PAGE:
Live: InfoCamp 2008 - Unconference: Using openspace for collaboration
September 27, 2008 at 4:00 PM
Bryce Johnson is giving a talk about unconferences, what they are, how they came to being. He starts off his talk about barcamp and how that spurred the first generation of unconferences. He went on to explain TransitCamp, etc. “Open Space is a technique and unconferences are an interesting way for collaboration.”
Organizing – InfoCamp spent 6 months organizing event. While Bryce believes this because some people like to organize events. He asked me about Refresh Seattle and how much time I put in to it a month… about 2 hours for me personally. This is mostly because its a well-oiled machine and we keep it simple, for example the Refresh Seattle website is basically a single web page.
Space – Getting spaces can be tough. Multi-floor spaces are bad because you should be able to get up and go to another session. Multi-floors work against that. Most open spaces are in a single room. Attendees are sharing their experiences of organizing and attending barcamp events and the spaces they were held. A common space is very critical to the success of the space. Barcamp Seattle, Barcamp Portland, Barcamp Toronto.
Grid – The Grid should be flexible. The grid is the schedule. Time going down the grid, rooms across the grid. You should have the ability to negotiate the grid if someone wants to see two sessions at the same time or if two talks cover similar ground. “One of the best Barcamp/Open Space experiences I ever had we only had 40 people show up but those 40 people were hardcore and really engaged. Since then I haven’t been so worried about the number of attendance.” Corpru is talking about why the dinner and lunch are important. Introductions of sessions to all of the attendees prior to the session is a good idea. Participation is critical to the success of this kind of event.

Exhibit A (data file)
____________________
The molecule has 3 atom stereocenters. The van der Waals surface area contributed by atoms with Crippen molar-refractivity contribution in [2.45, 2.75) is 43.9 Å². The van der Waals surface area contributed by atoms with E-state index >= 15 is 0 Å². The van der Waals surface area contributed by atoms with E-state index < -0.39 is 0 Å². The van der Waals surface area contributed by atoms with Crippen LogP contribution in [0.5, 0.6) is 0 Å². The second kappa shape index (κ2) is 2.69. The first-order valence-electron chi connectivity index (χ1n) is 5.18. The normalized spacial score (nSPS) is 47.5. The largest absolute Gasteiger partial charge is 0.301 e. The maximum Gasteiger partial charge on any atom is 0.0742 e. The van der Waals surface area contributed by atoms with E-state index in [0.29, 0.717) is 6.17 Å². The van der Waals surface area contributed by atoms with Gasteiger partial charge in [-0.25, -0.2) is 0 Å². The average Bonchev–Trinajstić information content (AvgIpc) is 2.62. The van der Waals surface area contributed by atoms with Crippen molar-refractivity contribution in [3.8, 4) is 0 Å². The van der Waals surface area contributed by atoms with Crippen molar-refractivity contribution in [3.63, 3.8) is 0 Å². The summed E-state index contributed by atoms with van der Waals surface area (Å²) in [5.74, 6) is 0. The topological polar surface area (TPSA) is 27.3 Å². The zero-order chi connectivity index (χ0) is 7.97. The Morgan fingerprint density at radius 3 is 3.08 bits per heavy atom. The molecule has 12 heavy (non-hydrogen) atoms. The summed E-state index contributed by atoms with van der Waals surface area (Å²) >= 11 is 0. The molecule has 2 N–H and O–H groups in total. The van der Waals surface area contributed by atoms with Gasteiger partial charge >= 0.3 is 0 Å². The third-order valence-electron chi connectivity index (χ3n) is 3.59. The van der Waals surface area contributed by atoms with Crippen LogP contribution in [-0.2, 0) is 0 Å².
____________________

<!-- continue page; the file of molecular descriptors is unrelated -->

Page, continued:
Food – Bryce says He is not a fan of the catering because it doesn’t keep it simple. It is important but there are some issues with food. Everyone hates pizza but its so easy for everyone. You remember the buffet but the logistics of getting thru the line. You have to have food available all the time, not just at breaks. You can buy a lot of food at Costco for minimal cash. Discussion about zero footprint events.
Swag – “T-Shirts are awesome but I don’t know if you need them or not. I am never unhappy when I get a t-shirt, but do I need it?” Swag should not be crap. Small thumbdrives are useless, large ones are expensive. Corpru talking about the effort for the tshirts this year at InfoCamp. The people who are obsessed with marketing and branding in their real jobs did the marketing and branding.
After – Document the ideas and notes and make them available. If people are going to take notes and attend they should put that online or on the wiki and make them available. “After the event is done how do we keep it going? What’s next?”
The open space format you can scale it down you can scale it up. You can spend months or very little time. In toronto they started doing it a lot more for civic groups like TransitCamp, etc. And now all kinds of cities and towns are doing it. “In terms of community organizing, I have personally never experienced anything more powerful than this type of format.”
Great to have the quick feedback. Good topic with a good summary! Felt like I was there…except for the shirt ;)